The art of observation | Talking Innovation

You don’t have to put a man on the moon to be a great and successful innovator.

Too many people try to make innovation seem difficult when in fact it’s not that hard if you have the right approach and the right tools. 

A company we work with has developed a breathtakingly simple solution to a problem nobody even thought existed. The inspiration of course is founded on the “Opportunity Matrix” – the notion not of asking people what they want, since they seldom know, but simply observing.

When a paper poster or certificate is to be sent by post or courier, it needs to be protected, so we put it inside those hard, cardboard tubes.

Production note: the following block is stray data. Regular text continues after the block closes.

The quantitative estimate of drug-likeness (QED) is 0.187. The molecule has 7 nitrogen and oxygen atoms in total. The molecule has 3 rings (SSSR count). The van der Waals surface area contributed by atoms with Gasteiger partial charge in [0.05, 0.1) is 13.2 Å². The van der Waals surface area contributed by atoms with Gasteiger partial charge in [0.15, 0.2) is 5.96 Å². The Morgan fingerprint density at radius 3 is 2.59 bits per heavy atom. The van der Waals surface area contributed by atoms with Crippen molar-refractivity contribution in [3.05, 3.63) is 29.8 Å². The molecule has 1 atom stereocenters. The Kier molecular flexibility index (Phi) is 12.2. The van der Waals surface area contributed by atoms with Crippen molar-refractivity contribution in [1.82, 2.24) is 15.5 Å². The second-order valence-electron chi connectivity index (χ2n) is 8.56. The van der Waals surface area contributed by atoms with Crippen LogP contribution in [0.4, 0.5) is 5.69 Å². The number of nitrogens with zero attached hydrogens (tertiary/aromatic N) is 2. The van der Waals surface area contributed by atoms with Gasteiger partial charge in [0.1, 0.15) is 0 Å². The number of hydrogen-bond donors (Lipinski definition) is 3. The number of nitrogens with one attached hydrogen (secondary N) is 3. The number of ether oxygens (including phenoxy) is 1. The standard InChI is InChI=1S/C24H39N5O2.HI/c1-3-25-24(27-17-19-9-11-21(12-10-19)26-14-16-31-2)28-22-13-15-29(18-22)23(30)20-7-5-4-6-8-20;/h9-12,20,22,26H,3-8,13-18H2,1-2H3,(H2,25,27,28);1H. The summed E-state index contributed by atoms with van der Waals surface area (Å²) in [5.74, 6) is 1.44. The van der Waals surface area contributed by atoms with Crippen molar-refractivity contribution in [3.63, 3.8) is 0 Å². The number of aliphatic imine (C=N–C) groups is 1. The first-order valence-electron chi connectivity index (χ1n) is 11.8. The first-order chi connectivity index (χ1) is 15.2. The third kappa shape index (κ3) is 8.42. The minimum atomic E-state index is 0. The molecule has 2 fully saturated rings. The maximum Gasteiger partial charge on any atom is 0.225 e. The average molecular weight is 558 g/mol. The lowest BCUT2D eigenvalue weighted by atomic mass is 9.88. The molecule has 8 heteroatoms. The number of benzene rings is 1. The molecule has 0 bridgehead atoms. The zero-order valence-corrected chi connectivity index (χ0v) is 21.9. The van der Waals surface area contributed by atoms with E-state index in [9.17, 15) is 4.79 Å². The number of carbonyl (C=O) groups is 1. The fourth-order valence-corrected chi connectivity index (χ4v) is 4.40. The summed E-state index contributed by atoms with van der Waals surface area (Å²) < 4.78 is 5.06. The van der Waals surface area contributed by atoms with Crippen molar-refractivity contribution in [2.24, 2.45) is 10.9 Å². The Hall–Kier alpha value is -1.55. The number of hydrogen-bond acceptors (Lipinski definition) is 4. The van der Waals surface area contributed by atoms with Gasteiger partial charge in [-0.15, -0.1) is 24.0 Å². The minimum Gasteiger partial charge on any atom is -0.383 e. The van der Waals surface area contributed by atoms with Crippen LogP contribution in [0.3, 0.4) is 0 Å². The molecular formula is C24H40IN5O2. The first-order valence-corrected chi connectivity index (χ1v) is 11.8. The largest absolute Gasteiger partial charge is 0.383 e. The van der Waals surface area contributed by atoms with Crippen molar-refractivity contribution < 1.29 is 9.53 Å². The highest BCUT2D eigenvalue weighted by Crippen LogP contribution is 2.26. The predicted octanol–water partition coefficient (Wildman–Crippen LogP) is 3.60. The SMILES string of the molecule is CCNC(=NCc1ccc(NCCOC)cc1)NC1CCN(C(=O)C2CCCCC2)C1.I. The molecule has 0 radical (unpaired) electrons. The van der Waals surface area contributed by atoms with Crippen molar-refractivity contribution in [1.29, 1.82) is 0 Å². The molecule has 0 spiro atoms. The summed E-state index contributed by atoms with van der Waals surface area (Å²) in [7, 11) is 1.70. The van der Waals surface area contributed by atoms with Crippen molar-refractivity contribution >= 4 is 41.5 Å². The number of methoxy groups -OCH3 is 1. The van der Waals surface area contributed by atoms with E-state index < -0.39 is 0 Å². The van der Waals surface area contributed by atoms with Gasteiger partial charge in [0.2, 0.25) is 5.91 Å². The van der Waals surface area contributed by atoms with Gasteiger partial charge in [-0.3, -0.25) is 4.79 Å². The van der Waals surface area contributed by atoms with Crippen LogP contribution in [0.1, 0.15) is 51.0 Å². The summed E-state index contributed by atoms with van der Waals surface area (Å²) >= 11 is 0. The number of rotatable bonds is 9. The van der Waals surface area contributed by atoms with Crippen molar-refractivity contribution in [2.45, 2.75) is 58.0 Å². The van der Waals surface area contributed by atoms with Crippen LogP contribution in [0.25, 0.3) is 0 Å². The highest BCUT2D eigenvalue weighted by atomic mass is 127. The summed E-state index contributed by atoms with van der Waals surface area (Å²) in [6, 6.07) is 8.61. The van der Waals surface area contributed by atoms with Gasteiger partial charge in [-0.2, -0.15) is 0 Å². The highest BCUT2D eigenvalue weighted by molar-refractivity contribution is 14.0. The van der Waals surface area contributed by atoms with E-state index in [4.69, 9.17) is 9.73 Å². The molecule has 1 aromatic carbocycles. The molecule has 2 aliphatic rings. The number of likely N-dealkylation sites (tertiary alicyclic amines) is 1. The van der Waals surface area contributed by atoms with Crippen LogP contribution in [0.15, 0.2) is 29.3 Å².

That’s how we’ve done it for years, but there are many problems: stacking them is impossible; they roll everywhere in vans and crates; they are next to impossible to reliably position for barcode readers and they do not “nest”.

If you pack four cylindrical tubes together for shipping, 25 per cent of the shipping volume is fresh air, air that you pay to ship. 

The problem has finally been addressed by Melbourne-based company, Kebet Packaging. They have developed triangular shaped tubes, much like the famous Toblerone chocolate packaging.

Not only does this work but the customers love the reduced shipping volumes, easier handling and packages that sit in on the spot as they are conveyed past barcode counting stations.

See the difference? It’s obvious. But as we always say “The obvious, once made obvious, is always obvious”

Learn the art of observation. It’s not rocket science but sure leads to innovation.

Roger La Salle trains people in innovation, marketing and the new emerging art of opportunity capture.